In Rwanda, from where I’m writing, it’s illegal for citizens to ask one another what they are. By “what” I mean, Hutu or Tutsi. The reason why it’s against the law to make ethnic distinctions in Rwanda these days is rooted in the genocide that took place here in 1994. That year, Hutu militias, on government orders, conducted a brutal 100-day extermination of 800,000 to 1 million people, most of them Tutsis. In Philip Gourevitch’s account from the survivors’ perspective, We Wish to Inform You that Tomorrow We Will Be Killed with Our Families, he estimated that the murder rate during those 100 days was 6 people per minute.
Tutsis were the minority then (around 15% of the population) and now. But the difference between Hutu and Tutsi has always been, from what I understand, a false distinction. There wasn’t a perceived difference among Rwandans between Hutu and Tutsi until the late 19th century, when European colonizers (first the Germans, then the Belgians) insisted on that ethnic divide for their own political gains. In the 1930′s, the Belgians went so far as to issue ID cards to all Rwandans identifying them as belonging to one group or the other. In ’94, Rwandans still carried such cards. And if yours said that you were Tutsi then, it soon became your death certificate, too.
Yesterday, I visited a genocide memorial in the town of Nyamata, outside Kigali. The memorial is in what was once a Catholic church where an estimated 2,500 Tutsis were massacred in April 1994. The Nyamata church is virtually untouched from the time of the killings, with the exception that skeletal remains have been removed. Blood staining the altar, bricks walls, and rafters has never been washed away, and bullet holes perforate the tin ceiling in pretty constellations. The ground is carpeted with the dirt- and blood-soaked garments of the victims. You literally can’t walk through the church without stepping on a murdered person’s clothing. Outside, behind the building, there are two mass graves, tombs you descend down into that hold the skulls and bones of 41,000 people killed in the area (according to our guide), laid out neatly on shelves. In some cases, you can picture exactly how a person died, because there’s a huge gaping hole in their skull or it’s hacked nearly in two. It’s one of the saddest fucking things I’ve ever seen.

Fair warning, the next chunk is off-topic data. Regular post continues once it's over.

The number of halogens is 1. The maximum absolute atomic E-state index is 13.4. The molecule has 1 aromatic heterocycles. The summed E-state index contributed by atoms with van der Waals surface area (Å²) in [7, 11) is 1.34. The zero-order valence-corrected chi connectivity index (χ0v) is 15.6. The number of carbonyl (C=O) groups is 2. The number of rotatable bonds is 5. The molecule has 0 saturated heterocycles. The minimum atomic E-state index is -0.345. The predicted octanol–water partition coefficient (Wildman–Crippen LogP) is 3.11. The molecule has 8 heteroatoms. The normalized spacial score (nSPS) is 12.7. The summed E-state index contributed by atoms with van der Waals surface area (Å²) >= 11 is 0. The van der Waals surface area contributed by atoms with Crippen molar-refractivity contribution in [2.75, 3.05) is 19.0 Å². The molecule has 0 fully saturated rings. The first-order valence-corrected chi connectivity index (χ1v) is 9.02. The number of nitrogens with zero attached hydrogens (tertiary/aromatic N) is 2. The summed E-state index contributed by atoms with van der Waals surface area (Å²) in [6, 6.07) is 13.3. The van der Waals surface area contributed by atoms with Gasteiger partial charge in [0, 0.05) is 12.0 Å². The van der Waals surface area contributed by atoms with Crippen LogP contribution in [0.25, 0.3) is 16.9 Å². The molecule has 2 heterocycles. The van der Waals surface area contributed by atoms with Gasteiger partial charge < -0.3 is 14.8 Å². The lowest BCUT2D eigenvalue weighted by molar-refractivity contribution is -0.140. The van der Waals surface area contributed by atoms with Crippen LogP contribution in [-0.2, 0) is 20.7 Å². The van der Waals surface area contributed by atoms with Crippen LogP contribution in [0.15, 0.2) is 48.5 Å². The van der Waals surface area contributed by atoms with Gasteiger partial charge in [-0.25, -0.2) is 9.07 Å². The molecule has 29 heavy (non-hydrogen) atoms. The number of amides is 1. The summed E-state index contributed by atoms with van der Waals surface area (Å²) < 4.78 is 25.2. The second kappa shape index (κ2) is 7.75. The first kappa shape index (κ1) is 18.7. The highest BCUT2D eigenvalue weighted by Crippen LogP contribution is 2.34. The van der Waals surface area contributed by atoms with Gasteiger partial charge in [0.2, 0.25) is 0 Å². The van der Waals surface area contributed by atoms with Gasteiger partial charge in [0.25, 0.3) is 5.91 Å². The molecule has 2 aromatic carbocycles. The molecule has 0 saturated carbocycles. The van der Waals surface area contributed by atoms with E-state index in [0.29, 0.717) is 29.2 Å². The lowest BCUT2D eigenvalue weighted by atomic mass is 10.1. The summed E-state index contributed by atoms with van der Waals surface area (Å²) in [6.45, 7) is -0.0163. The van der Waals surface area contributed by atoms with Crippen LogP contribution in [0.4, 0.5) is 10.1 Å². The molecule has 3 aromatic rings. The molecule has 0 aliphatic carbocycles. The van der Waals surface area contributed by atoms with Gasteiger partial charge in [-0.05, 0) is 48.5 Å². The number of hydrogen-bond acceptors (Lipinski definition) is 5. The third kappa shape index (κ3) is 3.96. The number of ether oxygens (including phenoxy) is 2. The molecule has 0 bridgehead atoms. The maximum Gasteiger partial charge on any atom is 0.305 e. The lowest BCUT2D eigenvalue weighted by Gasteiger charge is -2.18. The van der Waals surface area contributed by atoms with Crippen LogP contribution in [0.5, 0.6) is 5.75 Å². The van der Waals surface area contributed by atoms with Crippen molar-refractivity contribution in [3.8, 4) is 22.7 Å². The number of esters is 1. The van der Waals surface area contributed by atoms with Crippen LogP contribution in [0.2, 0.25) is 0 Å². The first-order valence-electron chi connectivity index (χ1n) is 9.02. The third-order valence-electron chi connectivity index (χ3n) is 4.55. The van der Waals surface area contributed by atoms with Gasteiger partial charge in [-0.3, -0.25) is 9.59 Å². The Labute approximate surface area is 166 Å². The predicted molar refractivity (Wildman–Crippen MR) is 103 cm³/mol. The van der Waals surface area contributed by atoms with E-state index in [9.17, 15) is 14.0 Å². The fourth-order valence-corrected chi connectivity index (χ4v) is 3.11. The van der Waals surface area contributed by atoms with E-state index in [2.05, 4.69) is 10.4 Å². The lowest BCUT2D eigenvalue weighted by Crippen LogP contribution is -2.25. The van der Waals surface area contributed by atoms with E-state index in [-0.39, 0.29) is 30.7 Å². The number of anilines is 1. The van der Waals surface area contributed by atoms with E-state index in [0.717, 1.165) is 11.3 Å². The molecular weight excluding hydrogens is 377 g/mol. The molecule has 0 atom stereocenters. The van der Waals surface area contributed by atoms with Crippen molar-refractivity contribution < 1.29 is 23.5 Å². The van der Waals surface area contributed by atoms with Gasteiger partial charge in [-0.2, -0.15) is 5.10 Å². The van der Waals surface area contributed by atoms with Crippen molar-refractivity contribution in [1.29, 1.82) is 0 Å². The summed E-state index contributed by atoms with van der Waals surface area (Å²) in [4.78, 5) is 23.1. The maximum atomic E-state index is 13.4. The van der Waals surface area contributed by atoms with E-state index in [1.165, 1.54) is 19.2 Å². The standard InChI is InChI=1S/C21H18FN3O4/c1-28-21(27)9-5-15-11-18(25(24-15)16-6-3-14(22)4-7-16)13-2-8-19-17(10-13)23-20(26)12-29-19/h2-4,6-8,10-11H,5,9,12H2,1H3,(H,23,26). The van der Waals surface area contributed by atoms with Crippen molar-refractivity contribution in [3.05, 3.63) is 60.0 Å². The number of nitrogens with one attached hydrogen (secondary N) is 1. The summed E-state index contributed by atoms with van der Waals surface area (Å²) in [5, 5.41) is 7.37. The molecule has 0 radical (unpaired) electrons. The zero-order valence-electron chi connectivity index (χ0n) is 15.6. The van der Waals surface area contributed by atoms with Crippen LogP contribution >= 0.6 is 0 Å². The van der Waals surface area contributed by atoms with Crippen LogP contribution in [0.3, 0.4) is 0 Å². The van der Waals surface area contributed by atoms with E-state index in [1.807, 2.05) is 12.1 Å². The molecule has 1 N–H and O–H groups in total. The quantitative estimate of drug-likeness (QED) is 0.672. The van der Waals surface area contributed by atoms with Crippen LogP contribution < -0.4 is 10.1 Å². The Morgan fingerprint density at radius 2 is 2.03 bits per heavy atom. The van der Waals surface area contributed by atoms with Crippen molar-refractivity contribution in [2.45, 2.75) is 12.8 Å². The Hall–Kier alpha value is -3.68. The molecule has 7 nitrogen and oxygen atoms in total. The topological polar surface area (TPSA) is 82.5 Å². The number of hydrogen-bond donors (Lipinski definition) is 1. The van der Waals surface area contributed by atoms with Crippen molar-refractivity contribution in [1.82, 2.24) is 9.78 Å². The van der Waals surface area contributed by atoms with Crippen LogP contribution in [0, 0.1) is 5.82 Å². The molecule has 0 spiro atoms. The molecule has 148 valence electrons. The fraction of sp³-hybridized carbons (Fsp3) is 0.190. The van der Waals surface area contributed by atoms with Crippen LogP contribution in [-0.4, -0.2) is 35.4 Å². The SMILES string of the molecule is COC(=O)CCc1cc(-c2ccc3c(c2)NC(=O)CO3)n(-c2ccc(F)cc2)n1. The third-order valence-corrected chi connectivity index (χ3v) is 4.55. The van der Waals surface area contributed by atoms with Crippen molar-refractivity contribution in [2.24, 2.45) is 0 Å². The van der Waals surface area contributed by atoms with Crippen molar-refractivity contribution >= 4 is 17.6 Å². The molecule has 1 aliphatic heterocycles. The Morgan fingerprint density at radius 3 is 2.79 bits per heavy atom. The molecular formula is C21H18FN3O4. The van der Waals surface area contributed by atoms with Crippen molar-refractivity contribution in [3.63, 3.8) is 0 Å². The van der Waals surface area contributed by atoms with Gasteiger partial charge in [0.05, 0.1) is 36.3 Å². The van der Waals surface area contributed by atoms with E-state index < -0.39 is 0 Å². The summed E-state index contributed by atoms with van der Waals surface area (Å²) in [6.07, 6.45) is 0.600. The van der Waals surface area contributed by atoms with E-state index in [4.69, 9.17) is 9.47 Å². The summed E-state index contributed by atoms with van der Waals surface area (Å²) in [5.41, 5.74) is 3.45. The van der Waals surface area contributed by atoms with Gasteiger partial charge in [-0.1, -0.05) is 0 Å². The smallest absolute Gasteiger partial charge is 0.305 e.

What’s any of this got to do with me? Or you? I wondered the same thing all yesterday, feeling destroyed by the human capacity for evil on display at Nyamata. Words withered on my tongue. Every thought that I had struck me as gilded and frivolous. What did I know about tragedy? What did I know about loss?
I write a silly blog with one of my best friends. We crack rice jokes and make puns with the word “asian” in them sometimes for the sole purpose of entertaining ourselves. Our bread-and-butter is in the making of ethnic distinctions, and also in taking the piss out of them. We take pride in the cultures from which we sprang, in the ways of our ancestors, in who and what we are. We do this and no one dies because of it. It’s unclear to me why we should be so lucky.
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